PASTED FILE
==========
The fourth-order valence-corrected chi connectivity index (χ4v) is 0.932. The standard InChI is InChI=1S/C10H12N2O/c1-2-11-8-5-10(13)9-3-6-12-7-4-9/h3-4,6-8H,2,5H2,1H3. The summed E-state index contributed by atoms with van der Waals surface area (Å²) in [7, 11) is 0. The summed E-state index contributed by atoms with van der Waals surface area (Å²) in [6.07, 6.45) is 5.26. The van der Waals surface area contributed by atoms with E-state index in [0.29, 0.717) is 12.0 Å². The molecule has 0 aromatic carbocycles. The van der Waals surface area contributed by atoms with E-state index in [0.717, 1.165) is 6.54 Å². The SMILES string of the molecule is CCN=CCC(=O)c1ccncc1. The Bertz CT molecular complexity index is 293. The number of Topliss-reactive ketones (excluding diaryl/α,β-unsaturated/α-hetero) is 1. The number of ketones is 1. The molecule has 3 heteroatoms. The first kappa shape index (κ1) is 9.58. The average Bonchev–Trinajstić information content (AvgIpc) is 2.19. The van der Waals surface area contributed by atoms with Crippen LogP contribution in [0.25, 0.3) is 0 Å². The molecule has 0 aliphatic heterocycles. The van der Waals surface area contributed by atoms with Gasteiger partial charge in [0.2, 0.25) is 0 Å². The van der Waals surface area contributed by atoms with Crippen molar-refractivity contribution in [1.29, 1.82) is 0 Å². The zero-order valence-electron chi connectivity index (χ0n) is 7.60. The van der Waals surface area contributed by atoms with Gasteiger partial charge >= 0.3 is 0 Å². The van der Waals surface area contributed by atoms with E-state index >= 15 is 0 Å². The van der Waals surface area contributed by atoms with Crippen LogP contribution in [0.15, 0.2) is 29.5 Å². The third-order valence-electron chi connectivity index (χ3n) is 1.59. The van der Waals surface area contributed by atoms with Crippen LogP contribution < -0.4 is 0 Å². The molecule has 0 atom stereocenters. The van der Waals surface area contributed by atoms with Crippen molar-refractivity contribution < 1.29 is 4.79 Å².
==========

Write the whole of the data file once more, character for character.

The fourth-order valence-corrected chi connectivity index (χ4v) is 0.932. The standard InChI is InChI=1S/C10H12N2O/c1-2-11-8-5-10(13)9-3-6-12-7-4-9/h3-4,6-8H,2,5H2,1H3. The summed E-state index contributed by atoms with van der Waals surface area (Å²) in [7, 11) is 0. The summed E-state index contributed by atoms with van der Waals surface area (Å²) in [6.07, 6.45) is 5.26. The van der Waals surface area contributed by atoms with E-state index in [0.29, 0.717) is 12.0 Å². The molecule has 0 aromatic carbocycles. The van der Waals surface area contributed by atoms with E-state index in [0.717, 1.165) is 6.54 Å². The SMILES string of the molecule is CCN=CCC(=O)c1ccncc1. The Bertz CT molecular complexity index is 293. The number of Topliss-reactive ketones (excluding diaryl/α,β-unsaturated/α-hetero) is 1. The number of ketones is 1. The molecule has 3 heteroatoms. The first kappa shape index (κ1) is 9.58. The average Bonchev–Trinajstić information content (AvgIpc) is 2.19. The van der Waals surface area contributed by atoms with Crippen LogP contribution in [0.25, 0.3) is 0 Å². The molecule has 0 aliphatic heterocycles. The van der Waals surface area contributed by atoms with Gasteiger partial charge in [0.2, 0.25) is 0 Å². The van der Waals surface area contributed by atoms with Crippen molar-refractivity contribution in [1.29, 1.82) is 0 Å². The zero-order valence-electron chi connectivity index (χ0n) is 7.60. The van der Waals surface area contributed by atoms with Gasteiger partial charge >= 0.3 is 0 Å². The van der Waals surface area contributed by atoms with E-state index >= 15 is 0 Å². The van der Waals surface area contributed by atoms with Crippen LogP contribution in [0.15, 0.2) is 29.5 Å². The third-order valence-electron chi connectivity index (χ3n) is 1.59. The van der Waals surface area contributed by atoms with Crippen LogP contribution < -0.4 is 0 Å². The molecule has 0 atom stereocenters. The van der Waals surface area contributed by atoms with Crippen molar-refractivity contribution < 1.29 is 4.79 Å².